The 2000s proved that Mormons could be funny (Napoleon Dynamite, 2004), sexy (Twilight, 2005), and dancin' machines (Osmond siblings Donnie in 2009 and Marie in 2007 tore up the "Dancing with the Stars" floor). Bookended by the Mormons of MTV's "The Real World"--Julie of "Real World: New Orleans" (2000) and Chet of "Real World: Brooklyn" (2009), who set out to prove that Latter-day Saint teens could party sober along with the best of 'em--the pop culture of the decade felt the influence of stereotype-busting artists such as The Killers' frontman Brandon Flowers and "Napolean Dynamite"/"Nacho Libre" writer/director Jared Hess. At the same time, we couldn't help rubbernecking as the polygamist practices of the Utah family on HBO's "Big Love" (2006), disavowed by the mainline LDS church, got more and more complicated. And is there a hallmark of pop culture more important than having a dedicated "South Park" episode (2003's "All About the Mormons")?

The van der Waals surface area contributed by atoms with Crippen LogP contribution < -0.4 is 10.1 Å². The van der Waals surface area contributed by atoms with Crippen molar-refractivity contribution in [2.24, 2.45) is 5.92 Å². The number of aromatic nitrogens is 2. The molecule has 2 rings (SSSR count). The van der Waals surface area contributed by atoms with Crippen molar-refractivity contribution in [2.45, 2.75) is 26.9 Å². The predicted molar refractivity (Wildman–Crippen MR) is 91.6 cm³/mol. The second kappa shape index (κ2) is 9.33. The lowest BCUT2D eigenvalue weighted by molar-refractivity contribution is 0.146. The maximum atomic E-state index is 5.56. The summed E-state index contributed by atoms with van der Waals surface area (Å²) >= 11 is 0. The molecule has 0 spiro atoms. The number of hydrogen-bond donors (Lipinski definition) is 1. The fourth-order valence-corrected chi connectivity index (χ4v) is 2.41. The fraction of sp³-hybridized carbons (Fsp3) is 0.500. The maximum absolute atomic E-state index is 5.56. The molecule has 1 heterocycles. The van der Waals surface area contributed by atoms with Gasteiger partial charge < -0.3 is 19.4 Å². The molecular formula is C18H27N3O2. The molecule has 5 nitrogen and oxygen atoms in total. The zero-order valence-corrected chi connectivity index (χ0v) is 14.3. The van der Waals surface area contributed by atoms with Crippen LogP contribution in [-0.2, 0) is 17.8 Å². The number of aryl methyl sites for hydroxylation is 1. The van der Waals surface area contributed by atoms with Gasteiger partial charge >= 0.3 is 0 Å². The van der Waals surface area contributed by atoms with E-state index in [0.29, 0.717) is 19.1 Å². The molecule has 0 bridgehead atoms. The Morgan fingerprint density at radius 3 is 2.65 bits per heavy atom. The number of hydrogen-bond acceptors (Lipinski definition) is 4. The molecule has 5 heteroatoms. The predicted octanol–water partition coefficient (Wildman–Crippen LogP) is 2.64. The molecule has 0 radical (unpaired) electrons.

While Fox News's teary Glenn Beck, a convert to Mormonism, may have been the loudest, it's stay-at-home-mom turned blockbuster writer Stephenie Meyer, author of the "Twilight" book series, who has had the most influence. In a "Girls Gone Wild" era, her tale of an incredibly erotic but decidedly chaste relationship between human Bella Swan and vampire Edward has not only displaced "Harry Potter," but introduced a 21st century flavor into the vampire mythology and new terms ("Team Edward," "Team Jacob") into the lexicon.
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